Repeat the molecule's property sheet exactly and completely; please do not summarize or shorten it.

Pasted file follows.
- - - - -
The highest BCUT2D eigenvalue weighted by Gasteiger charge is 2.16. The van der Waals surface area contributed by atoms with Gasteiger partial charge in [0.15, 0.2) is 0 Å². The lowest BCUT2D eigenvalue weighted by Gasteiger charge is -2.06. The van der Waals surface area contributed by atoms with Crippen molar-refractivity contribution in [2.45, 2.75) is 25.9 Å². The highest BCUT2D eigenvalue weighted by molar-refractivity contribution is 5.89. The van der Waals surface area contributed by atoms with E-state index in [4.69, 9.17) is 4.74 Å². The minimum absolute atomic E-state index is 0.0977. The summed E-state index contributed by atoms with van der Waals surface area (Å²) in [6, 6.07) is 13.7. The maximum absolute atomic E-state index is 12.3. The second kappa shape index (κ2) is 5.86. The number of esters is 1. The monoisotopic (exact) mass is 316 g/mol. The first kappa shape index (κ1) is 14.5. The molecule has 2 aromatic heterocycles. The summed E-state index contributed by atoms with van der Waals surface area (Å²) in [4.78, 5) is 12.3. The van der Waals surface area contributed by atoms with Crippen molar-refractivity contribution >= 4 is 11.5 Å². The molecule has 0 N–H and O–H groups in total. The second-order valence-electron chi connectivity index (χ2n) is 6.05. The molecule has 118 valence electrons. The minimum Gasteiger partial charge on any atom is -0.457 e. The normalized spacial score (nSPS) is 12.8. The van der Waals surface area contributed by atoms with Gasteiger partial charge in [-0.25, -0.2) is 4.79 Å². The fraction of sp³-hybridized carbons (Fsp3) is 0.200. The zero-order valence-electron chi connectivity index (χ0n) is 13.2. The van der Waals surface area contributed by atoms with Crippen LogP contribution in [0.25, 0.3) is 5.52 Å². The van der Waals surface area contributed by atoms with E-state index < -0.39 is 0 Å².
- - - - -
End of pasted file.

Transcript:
The highest BCUT2D eigenvalue weighted by Gasteiger charge is 2.16. The van der Waals surface area contributed by atoms with Gasteiger partial charge in [0.15, 0.2) is 0 Å². The lowest BCUT2D eigenvalue weighted by Gasteiger charge is -2.06. The van der Waals surface area contributed by atoms with Crippen molar-refractivity contribution in [2.45, 2.75) is 25.9 Å². The highest BCUT2D eigenvalue weighted by molar-refractivity contribution is 5.89. The van der Waals surface area contributed by atoms with E-state index in [4.69, 9.17) is 4.74 Å². The minimum absolute atomic E-state index is 0.0977. The summed E-state index contributed by atoms with van der Waals surface area (Å²) in [6, 6.07) is 13.7. The maximum absolute atomic E-state index is 12.3. The second kappa shape index (κ2) is 5.86. The number of esters is 1. The monoisotopic (exact) mass is 316 g/mol. The first kappa shape index (κ1) is 14.5. The molecule has 2 aromatic heterocycles. The summed E-state index contributed by atoms with van der Waals surface area (Å²) in [4.78, 5) is 12.3. The van der Waals surface area contributed by atoms with Crippen molar-refractivity contribution >= 4 is 11.5 Å². The molecule has 0 N–H and O–H groups in total. The second-order valence-electron chi connectivity index (χ2n) is 6.05. The molecule has 118 valence electrons. The minimum Gasteiger partial charge on any atom is -0.457 e. The normalized spacial score (nSPS) is 12.8. The van der Waals surface area contributed by atoms with Gasteiger partial charge in [-0.25, -0.2) is 4.79 Å². The fraction of sp³-hybridized carbons (Fsp3) is 0.200. The zero-order valence-electron chi connectivity index (χ0n) is 13.2. The van der Waals surface area contributed by atoms with Crippen LogP contribution in [0.25, 0.3) is 5.52 Å². The van der Waals surface area contributed by atoms with E-state index < -0.39 is 0 Å².